The real Glastonbury poster controversy is the kerning

Glastonbury poster
(Image credit: Glastonbury Festival/Future)

The 'big' Glastonbury news this week is that, apparently after a complaint from the artist herself, Lana Del Rey's name has been unsurreptitiously elevated in a new version of the poster for Glastonbury festival 2023. But less pop-centric designers are spotting an altogether less forgivable sin. 

Del Rey is reported to have suggested on Instagram that she might pull out of the festival the original poster didn't give her high enough billing to reflect her headline spot on the second largest stage – and a new version (below) features her name in the requisite place. But enough about Lana Del Rey, let's talk about your friend and mine, kerning.

Designers have noticed that the spacing between the letters on this thing is... a little all over the place. From EL Ton John to Rudiment AL, we're discovering quite a few artists on here that we've never heard of.

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"Looks like a cheapie DaFont font, with sloppy kerning as standard," one Twitter user comments, while another adds, "The kerning is lost. This is a really nice font that is totally mistreated." Others meanwhile, have kindly suggested that the typeface might be attempting to copy the output of a real letterpress, in which letters are printed using blocks.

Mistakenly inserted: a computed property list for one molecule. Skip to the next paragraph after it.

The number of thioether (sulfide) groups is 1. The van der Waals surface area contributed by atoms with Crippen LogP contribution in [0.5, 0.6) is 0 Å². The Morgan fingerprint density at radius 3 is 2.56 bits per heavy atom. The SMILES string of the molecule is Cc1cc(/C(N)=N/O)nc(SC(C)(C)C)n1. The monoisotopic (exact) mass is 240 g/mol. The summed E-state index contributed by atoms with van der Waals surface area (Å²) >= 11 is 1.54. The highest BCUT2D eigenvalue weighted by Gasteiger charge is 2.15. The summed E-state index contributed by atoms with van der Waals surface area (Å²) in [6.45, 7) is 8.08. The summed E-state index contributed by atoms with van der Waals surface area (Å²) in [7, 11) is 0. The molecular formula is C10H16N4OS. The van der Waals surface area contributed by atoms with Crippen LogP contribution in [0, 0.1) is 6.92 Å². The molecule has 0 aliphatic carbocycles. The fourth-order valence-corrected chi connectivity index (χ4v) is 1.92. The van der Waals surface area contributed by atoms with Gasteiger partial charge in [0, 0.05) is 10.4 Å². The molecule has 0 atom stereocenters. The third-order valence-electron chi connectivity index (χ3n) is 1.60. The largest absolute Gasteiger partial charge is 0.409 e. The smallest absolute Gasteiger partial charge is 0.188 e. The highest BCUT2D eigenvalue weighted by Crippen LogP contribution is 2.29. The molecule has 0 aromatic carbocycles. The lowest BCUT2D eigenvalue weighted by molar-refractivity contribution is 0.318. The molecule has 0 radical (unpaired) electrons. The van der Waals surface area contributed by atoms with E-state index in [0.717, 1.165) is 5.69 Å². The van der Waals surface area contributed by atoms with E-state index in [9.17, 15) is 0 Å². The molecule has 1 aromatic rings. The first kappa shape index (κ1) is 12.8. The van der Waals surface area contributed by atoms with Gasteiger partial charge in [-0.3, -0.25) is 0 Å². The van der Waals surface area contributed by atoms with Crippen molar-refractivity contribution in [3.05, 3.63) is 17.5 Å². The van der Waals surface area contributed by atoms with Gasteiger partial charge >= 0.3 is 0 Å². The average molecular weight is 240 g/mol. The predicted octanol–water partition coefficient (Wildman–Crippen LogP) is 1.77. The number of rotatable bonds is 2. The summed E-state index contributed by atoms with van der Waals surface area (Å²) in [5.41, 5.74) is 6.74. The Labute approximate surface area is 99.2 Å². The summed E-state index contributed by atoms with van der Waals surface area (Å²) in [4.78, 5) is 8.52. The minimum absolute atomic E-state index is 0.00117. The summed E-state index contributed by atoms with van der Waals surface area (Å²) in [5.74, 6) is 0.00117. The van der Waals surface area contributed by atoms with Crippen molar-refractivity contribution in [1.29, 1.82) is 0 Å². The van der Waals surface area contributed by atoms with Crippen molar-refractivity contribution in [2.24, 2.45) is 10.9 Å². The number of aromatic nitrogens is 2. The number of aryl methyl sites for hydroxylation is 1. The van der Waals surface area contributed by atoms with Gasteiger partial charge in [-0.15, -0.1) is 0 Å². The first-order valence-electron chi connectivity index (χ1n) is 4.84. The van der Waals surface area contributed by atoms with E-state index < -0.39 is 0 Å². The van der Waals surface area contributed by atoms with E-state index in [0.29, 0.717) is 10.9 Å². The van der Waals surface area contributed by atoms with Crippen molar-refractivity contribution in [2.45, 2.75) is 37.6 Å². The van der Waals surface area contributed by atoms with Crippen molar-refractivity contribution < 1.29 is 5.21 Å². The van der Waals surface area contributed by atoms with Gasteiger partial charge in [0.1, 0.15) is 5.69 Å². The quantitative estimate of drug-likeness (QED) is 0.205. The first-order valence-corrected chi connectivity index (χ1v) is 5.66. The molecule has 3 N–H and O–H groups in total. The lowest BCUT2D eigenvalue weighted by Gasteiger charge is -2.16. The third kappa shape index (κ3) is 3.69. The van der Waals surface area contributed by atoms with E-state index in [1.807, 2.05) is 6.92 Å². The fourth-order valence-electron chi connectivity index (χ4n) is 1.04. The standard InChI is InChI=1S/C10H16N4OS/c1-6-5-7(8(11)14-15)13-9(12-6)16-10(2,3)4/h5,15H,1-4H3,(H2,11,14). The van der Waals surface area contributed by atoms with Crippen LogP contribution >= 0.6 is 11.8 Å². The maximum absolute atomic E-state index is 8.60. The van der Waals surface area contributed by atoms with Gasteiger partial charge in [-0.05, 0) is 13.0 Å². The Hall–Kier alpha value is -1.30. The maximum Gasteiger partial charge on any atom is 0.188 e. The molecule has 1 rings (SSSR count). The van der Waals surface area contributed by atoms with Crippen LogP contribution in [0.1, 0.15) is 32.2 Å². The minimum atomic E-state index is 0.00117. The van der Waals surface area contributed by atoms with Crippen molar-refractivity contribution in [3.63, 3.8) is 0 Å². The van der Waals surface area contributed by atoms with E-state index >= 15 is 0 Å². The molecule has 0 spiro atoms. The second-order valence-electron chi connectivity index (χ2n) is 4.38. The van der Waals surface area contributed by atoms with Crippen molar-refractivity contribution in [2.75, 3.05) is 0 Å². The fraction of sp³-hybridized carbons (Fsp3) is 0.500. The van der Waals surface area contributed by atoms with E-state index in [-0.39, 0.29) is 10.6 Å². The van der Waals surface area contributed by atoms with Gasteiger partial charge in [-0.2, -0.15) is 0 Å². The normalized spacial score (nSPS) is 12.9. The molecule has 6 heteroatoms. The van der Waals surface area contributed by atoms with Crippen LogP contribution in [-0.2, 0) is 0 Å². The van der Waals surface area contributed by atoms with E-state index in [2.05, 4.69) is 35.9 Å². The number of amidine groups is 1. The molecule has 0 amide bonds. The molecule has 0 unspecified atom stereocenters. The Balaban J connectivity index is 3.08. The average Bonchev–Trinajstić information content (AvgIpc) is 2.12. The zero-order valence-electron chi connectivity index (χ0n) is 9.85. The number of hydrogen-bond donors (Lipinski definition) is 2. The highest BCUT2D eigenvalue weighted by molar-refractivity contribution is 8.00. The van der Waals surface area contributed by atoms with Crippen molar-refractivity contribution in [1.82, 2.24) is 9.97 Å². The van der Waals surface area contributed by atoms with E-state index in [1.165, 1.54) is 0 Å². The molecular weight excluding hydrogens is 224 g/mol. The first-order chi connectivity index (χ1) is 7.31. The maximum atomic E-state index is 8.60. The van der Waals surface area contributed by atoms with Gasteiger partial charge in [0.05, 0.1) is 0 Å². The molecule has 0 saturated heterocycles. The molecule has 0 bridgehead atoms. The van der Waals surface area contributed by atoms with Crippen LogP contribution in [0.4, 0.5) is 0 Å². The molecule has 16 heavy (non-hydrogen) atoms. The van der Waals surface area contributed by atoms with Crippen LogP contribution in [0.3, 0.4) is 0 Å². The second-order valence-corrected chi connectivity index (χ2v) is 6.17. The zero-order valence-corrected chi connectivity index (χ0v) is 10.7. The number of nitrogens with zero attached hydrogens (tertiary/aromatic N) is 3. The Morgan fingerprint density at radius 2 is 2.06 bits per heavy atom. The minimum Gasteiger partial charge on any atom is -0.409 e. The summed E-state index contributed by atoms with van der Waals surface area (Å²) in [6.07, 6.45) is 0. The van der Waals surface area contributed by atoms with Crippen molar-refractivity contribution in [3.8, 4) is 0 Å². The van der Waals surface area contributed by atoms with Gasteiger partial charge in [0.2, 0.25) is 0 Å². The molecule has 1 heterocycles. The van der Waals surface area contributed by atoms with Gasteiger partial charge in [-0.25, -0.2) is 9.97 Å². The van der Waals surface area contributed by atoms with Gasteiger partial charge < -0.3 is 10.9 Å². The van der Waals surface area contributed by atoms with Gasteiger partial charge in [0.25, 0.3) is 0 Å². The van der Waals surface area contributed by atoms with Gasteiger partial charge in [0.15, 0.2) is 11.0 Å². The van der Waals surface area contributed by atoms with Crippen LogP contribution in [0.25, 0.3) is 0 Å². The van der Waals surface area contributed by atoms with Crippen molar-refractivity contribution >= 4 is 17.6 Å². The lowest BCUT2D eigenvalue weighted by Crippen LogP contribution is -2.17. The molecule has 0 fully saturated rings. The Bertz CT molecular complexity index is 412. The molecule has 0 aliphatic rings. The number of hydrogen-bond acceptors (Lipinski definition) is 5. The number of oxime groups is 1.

Unless Lana Del Rey speaks up to demand an explanation, we'll probably never know quite what the typographical intention (or lack thereof) was here. For now, we'll add it to the pile of Mildly Infuriating Kerning Incidents, where it joins the likes of the new Avatar wordmark, and that hilarious(ly bad) Twitter Blue logo.

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Daniel John
Senior News Editor

Daniel John is Senior News Editor at Creative Bloq. He reports on the worlds of art, design, branding and lifestyle tech (which often translates to tech made by Apple). He joined in 2020 after working in copywriting and digital marketing with brands including ITV, NBC, Channel 4 and more.